By Terrence McCoy
By Allie Conti
By Chuck Strouse
By Scott Fishman
By Terrence McCoy
By Ryan Yousefi
By Ciara LaVelle, Kat Bein, Carolina Del Busto, and Liz Tracy
By Pepe Billete
They married just four months after meeting, and along with her daughter moved to his native country, which she asked New Times not to identify.
"He was powerful and brilliant," Sonya continues, "and he had tons of money he had made as a developer. He opened up a whole other world to me. We ate in the finest restaurants and stayed in the finest hotels. I had a five-carat ring on my finger after knowing him for only three months. I had never even watched a porno movie until I met him. I was 32 years old then. I never knew anything about porno services. He opened up that world to me. His friend owned an escort service, and I got friendly with the wife who ran it. She really liked running it because it gave her independence."
Two years ago she divorced husband number four because of his infidelity. In an ironic twist, his familiarity with escort services provided her the means to establish her financial independence from him. At that time her resume qualified her for little more than an entry-level job in sales. Rather than take her place alongside twenty-year-olds, she chose to venture into the escort business. "I guarantee if I had never met [my fourth husband], I never would have gone into this business. At first it seemed natural because it was a part of my life at the time. It kind of still kept me attached to him in a sense, psychologically. Of course, now that I have gone through the healing process and that marriage is a distant memory, I hate this business with all my being."
Sonya started out answering phones for an established service. After a month she thought she knew the field well enough to strike out on her own, taking a number of escorts with her. (In gratitude, Sonya says, her old boss vandalized her car.)
She charges $180 for an hour with one of her girls. (That price is at the high end for South Florida, but in New York City the same escorts could cost $600 an hour or more.) She takes $80 from each visit, using some of that to cover phone bills, electricity, and other expenses.
Those girls summoned to expensive South Beach hotels are the most attractive on her roster, and their price is higher: between $250 and $300 per hour. Fifty dollars of that money, Sonya claims, goes to the concierge. All transactions are in cash. There is no paper trail.
Sonya also employs five drivers, who work shifts dropping off her girls at private addresses and collecting Sonya's cut of the money afterward. "The $180 price is good. It helps me weed out the undesirables, because $180 is a phone bill or an electric bill. It can feed a family. And at that price, on a good day, when all my girls are working as much as they can, I can clear $20,000. In cash."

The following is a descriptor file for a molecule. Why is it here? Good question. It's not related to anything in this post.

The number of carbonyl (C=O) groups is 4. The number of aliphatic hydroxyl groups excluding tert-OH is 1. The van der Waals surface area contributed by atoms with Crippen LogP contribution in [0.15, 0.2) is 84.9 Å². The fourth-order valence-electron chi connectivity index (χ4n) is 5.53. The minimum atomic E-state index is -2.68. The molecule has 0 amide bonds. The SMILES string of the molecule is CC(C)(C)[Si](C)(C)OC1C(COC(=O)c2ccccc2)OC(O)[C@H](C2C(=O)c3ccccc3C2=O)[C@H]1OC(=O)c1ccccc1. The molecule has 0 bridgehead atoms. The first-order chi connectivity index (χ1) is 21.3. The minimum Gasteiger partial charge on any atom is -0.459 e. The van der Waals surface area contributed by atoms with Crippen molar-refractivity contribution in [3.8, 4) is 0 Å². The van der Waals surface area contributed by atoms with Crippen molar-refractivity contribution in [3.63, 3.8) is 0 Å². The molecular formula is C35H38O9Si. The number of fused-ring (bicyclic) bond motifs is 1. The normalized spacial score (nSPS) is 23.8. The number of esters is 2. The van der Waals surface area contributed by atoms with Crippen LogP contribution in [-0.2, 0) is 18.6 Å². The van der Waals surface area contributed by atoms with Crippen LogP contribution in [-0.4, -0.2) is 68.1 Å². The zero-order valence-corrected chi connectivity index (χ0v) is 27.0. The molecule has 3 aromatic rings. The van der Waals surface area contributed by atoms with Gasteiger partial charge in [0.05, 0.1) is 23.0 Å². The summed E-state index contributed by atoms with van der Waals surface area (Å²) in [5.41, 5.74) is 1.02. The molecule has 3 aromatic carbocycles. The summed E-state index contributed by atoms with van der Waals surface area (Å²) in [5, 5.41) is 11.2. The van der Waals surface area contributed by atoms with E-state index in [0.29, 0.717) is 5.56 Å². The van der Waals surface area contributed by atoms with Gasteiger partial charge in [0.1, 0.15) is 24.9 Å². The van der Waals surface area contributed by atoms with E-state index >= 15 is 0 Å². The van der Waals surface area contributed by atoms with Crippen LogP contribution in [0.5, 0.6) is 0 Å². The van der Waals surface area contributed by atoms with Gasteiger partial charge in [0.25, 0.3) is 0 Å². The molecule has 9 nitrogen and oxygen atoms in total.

That may or may not be an accurate figure, according to the Free Speech Coalition's Jeffrey Douglas: "It's impossible to know exactly how much money an escort service makes in a year. These are largely cash-only businesses operating in an underground economy. Often business owners themselves aren't aware of how much they really make. When you factor in the continually high demand for the service, it's safe to say it's a profitable industry."
It's 7:30 on a Friday night. Sonya calls unsolicited, talking even faster than normal. She's just turned off her phones for the night, she says, ending a busy day. "I took more calls than you would ever believe!" she crows. "I seriously have been working without a break since noon. I don't know what it was today, but the calls were nonstop."
When she first began talking to New Times, Sonya declined to provide the names of any of her clients. She spoke only in general terms about athletes and musicians and actors, and about the suburban lawyers who constitute her core clientele. Revealing actual names was unthinkable. For whatever reason, however, she feels like talking about her customers tonight.
She reads an abbreviated list of about 50 names, offering first names as well, along with phone numbers and professions if she knows them. Most names are unremarkable. A few merit attention: the former head of a prominent civic organization and a man affiliated with a local professional sports team. There is the name of a fairly well-known, out-of-town rock musician (according to Sonya's notes, his escort reports he is "huge"). A couple of members of a popular local band use the service regularly and are allowed to pay by check. A television and film star used his bodyguard to facilitate a meeting at the Delano Hotel. Another actor instructed two escorts to gyrate atop an acrylic box while he lay underneath masturbating.
At least according to Sonya.
In every instance possible she provides corroboration. Usually that constitutes a phone number and some details about the client's life only she could know. A few of her clients are police officers, or "pig fuckers" as she calls them. One of them holds a very high rank. She claims to have videotaped this particular law enforcement officer as he demanded to use a candle as a sexual aide. Sonya declines to let New Times view the videotape. "It's up in Daytona," she notes, stashed in a safe-deposit box.